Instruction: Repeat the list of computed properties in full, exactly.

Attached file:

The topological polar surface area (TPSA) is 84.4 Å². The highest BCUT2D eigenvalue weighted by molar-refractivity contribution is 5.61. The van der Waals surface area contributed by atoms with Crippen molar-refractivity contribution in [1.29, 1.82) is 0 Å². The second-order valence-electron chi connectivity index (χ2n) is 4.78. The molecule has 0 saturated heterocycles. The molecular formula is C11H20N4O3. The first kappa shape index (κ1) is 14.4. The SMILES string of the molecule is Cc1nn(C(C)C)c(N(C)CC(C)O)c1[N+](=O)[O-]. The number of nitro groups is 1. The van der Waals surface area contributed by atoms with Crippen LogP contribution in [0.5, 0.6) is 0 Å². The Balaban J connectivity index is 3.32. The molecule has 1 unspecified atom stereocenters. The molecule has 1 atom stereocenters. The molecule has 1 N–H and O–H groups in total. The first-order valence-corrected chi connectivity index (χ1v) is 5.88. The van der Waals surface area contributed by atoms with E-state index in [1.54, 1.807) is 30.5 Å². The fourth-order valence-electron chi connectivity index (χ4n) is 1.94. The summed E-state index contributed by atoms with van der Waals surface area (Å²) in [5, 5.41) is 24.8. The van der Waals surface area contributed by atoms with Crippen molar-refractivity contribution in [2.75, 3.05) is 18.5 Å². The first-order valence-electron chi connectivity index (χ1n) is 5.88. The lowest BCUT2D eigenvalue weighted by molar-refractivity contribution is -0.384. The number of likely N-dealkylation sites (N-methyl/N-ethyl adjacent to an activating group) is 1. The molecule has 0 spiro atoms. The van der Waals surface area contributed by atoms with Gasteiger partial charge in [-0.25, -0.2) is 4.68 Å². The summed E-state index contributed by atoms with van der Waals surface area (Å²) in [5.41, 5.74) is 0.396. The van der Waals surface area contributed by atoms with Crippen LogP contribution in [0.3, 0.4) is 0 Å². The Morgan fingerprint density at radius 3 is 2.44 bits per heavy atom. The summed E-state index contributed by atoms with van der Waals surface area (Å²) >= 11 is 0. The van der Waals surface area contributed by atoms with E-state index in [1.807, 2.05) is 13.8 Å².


The topological polar surface area (TPSA) is 84.4 Å². The highest BCUT2D eigenvalue weighted by molar-refractivity contribution is 5.61. The van der Waals surface area contributed by atoms with Crippen molar-refractivity contribution in [1.29, 1.82) is 0 Å². The second-order valence-electron chi connectivity index (χ2n) is 4.78. The molecule has 0 saturated heterocycles. The molecular formula is C11H20N4O3. The first kappa shape index (κ1) is 14.4. The SMILES string of the molecule is Cc1nn(C(C)C)c(N(C)CC(C)O)c1[N+](=O)[O-]. The number of nitro groups is 1. The van der Waals surface area contributed by atoms with Crippen LogP contribution in [0.5, 0.6) is 0 Å². The Balaban J connectivity index is 3.32. The molecule has 1 unspecified atom stereocenters. The molecule has 1 atom stereocenters. The molecule has 1 N–H and O–H groups in total. The first-order valence-corrected chi connectivity index (χ1v) is 5.88. The van der Waals surface area contributed by atoms with E-state index in [1.54, 1.807) is 30.5 Å². The fourth-order valence-electron chi connectivity index (χ4n) is 1.94. The summed E-state index contributed by atoms with van der Waals surface area (Å²) in [5, 5.41) is 24.8. The van der Waals surface area contributed by atoms with Crippen molar-refractivity contribution in [2.75, 3.05) is 18.5 Å². The first-order valence-electron chi connectivity index (χ1n) is 5.88. The lowest BCUT2D eigenvalue weighted by molar-refractivity contribution is -0.384. The number of likely N-dealkylation sites (N-methyl/N-ethyl adjacent to an activating group) is 1. The molecule has 0 spiro atoms. The van der Waals surface area contributed by atoms with Gasteiger partial charge in [-0.25, -0.2) is 4.68 Å². The summed E-state index contributed by atoms with van der Waals surface area (Å²) in [5.41, 5.74) is 0.396. The van der Waals surface area contributed by atoms with Crippen LogP contribution in [0.3, 0.4) is 0 Å². The Morgan fingerprint density at radius 3 is 2.44 bits per heavy atom. The summed E-state index contributed by atoms with van der Waals surface area (Å²) >= 11 is 0. The van der Waals surface area contributed by atoms with E-state index in [1.807, 2.05) is 13.8 Å².